This year I was riding a race. It hurt, but it was manageable. I found myself thinking about the paradox of being so fit while carrying this disease that, left untreated, would kill me. I felt strangely detached from my life as it had been. On the heels of being told I had cancer, I was adjusting to the idea that I now owned the suit I had been trying on those months running up to the call from my doctor. Now I was adjusting to the feeling that I had stepped through the looking glass, the analogy made more palpable by all the trails around Ashland being named after chapters in Lewis Carol books. It had been just over a week since I received the call. It was so close. I know, the call didn't give me cancer. It was just informing me of a condition I have had for sometime. But still, my world was one way before that call and I could see, feel that world. Now it is something else. It will always be something else. But I have this. I have this hill, these strangers and family who are joined in this pointless act of mutual suffering. I know I'm not alone in having cancer but I'm also not alone in this race, and right at the moment, brings me more peace than I can describe.

Whereupon a man who looks older than me pedals by on a Giant bike wearing a Felt jersey and catches up to the woman in blue who's just swinging on to White Rabbit. He has a jersey with my bike brand on it and he's passed me!

Bastard.

White Rabbit is a short hop (sorry) up to Caterpillar. It's maybe a quarter mile but it ends in a steep headwall that's just the last thing you want to see after four miles of climbing. I ground up it and pushed a bit knowing it flattens at the top. I could hear people behind me groaning and dismounting. I figured I had shaken that group. It's not so much that you're riding any faster than walking, it's more the transition between the two and the loss of rhythm that costs you time. I couldn't see the lead pack so I picked the pace up through a gentle downhill trail through the trees, taking advantage of the smooth trail to flick on the suspension and dial out the front forks to pick up an inch more travel and a better downhill position on the bike. When I popped back out on the fire road I could see the lead pack had stretched their lead by another 100 yards. I could only hope they bogged down on BTI. I figured the woman in blue couldn't be much of a downhiller. She was petite and didn't have the scuffed up look of someone who isn't afraid to push the ragged edge on technical descents.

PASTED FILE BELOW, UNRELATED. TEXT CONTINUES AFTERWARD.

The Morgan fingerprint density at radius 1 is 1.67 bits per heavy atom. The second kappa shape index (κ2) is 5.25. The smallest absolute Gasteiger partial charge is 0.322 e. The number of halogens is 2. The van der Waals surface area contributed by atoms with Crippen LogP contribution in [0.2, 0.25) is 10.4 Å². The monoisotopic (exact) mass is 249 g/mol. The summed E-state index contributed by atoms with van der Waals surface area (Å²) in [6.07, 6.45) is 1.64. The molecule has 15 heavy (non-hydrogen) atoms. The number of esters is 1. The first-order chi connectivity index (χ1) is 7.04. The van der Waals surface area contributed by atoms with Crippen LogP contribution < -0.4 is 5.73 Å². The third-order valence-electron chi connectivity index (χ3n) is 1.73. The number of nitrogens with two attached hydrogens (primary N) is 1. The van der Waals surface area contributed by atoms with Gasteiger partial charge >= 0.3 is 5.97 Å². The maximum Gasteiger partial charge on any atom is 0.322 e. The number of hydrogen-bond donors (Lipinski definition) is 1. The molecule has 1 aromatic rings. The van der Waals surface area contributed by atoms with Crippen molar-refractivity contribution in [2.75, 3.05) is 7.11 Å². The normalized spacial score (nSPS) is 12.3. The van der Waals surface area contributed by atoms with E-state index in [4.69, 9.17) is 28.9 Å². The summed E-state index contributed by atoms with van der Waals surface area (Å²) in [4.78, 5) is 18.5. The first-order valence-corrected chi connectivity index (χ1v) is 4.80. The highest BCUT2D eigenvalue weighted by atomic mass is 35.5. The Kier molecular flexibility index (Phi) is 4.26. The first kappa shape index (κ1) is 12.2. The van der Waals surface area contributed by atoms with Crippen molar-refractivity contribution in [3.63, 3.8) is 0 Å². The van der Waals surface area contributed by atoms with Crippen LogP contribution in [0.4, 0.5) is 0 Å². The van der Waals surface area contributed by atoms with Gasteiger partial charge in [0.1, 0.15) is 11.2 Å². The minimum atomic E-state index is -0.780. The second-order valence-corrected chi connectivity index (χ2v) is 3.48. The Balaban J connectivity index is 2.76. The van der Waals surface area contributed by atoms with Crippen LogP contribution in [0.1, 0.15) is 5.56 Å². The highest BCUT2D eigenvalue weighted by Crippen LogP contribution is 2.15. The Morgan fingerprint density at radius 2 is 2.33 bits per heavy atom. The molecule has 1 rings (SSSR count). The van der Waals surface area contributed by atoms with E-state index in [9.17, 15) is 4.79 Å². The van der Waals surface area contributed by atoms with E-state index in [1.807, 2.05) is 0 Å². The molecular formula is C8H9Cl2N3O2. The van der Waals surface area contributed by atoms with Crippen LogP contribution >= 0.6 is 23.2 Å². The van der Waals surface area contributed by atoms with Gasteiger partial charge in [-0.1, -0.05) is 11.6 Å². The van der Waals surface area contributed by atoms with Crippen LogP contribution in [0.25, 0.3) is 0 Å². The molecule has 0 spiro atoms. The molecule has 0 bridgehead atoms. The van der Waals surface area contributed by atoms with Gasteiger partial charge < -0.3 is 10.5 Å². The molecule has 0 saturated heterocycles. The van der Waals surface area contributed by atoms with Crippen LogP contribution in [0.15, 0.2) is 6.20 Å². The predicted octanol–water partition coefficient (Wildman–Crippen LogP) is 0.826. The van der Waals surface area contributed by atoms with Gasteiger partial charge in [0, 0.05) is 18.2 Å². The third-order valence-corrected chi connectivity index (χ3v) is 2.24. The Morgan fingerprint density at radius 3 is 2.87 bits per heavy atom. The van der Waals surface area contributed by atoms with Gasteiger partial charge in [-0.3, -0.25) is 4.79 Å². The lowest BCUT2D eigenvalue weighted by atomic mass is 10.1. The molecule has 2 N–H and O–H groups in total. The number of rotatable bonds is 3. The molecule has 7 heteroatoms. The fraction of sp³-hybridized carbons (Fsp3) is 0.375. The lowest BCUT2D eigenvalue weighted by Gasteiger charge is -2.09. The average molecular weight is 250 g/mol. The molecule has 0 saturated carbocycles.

I crossed back on to the caterpillar trail and after a short climb, started the downhill run to the finish.
I was starting to get the hang of the switchbacks when a Team Pistis rider roared by me. Pistis is a huge team of Evangelical Christians from Grants Pass. Big crosses on their jerseys. A bit ostentatious for my tastes, but hardly out of line compared to the rest of the garrish bike jerseys out there. Their mission is to "deliver the gospel of Christ through cycling" which seems a bit like delivering the gospel of Christ through pie fights. I mean, it might work. It just seems a peculiar vehicle. They've always been friendly and there sure are a lot of them. Lord knows, they're fast. This guy either really sucked on the climbs or was sidelined with a flat. Either way, I wasn't going to touch him. I wish I could have hung on to his wheel just to watch his technique on the descent but no luck.